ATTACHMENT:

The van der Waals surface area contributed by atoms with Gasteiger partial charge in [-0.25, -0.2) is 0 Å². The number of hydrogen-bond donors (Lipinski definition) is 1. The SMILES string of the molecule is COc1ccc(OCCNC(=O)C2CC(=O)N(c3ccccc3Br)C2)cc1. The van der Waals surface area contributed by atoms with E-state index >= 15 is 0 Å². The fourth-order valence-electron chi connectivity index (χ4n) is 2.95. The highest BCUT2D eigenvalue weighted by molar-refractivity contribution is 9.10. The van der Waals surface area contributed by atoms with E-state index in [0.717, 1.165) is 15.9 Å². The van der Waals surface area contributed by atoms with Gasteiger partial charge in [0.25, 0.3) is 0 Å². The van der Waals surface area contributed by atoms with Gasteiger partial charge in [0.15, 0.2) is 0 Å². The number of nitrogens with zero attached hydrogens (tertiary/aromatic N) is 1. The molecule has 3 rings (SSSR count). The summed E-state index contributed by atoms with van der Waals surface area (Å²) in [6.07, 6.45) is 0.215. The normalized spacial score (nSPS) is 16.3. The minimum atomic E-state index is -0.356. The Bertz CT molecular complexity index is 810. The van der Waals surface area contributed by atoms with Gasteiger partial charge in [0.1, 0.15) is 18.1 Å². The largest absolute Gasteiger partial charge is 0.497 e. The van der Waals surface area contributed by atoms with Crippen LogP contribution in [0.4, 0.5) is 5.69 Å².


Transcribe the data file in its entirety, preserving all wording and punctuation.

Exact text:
The van der Waals surface area contributed by atoms with Gasteiger partial charge in [-0.25, -0.2) is 0 Å². The number of hydrogen-bond donors (Lipinski definition) is 1. The SMILES string of the molecule is COc1ccc(OCCNC(=O)C2CC(=O)N(c3ccccc3Br)C2)cc1. The van der Waals surface area contributed by atoms with E-state index >= 15 is 0 Å². The fourth-order valence-electron chi connectivity index (χ4n) is 2.95. The highest BCUT2D eigenvalue weighted by molar-refractivity contribution is 9.10. The van der Waals surface area contributed by atoms with E-state index in [0.717, 1.165) is 15.9 Å². The van der Waals surface area contributed by atoms with Gasteiger partial charge in [0.25, 0.3) is 0 Å². The van der Waals surface area contributed by atoms with Gasteiger partial charge in [0.15, 0.2) is 0 Å². The number of nitrogens with zero attached hydrogens (tertiary/aromatic N) is 1. The molecule has 3 rings (SSSR count). The summed E-state index contributed by atoms with van der Waals surface area (Å²) in [6.07, 6.45) is 0.215. The normalized spacial score (nSPS) is 16.3. The minimum atomic E-state index is -0.356. The Bertz CT molecular complexity index is 810. The van der Waals surface area contributed by atoms with Gasteiger partial charge in [0.1, 0.15) is 18.1 Å². The largest absolute Gasteiger partial charge is 0.497 e. The van der Waals surface area contributed by atoms with Crippen LogP contribution in [0.4, 0.5) is 5.69 Å².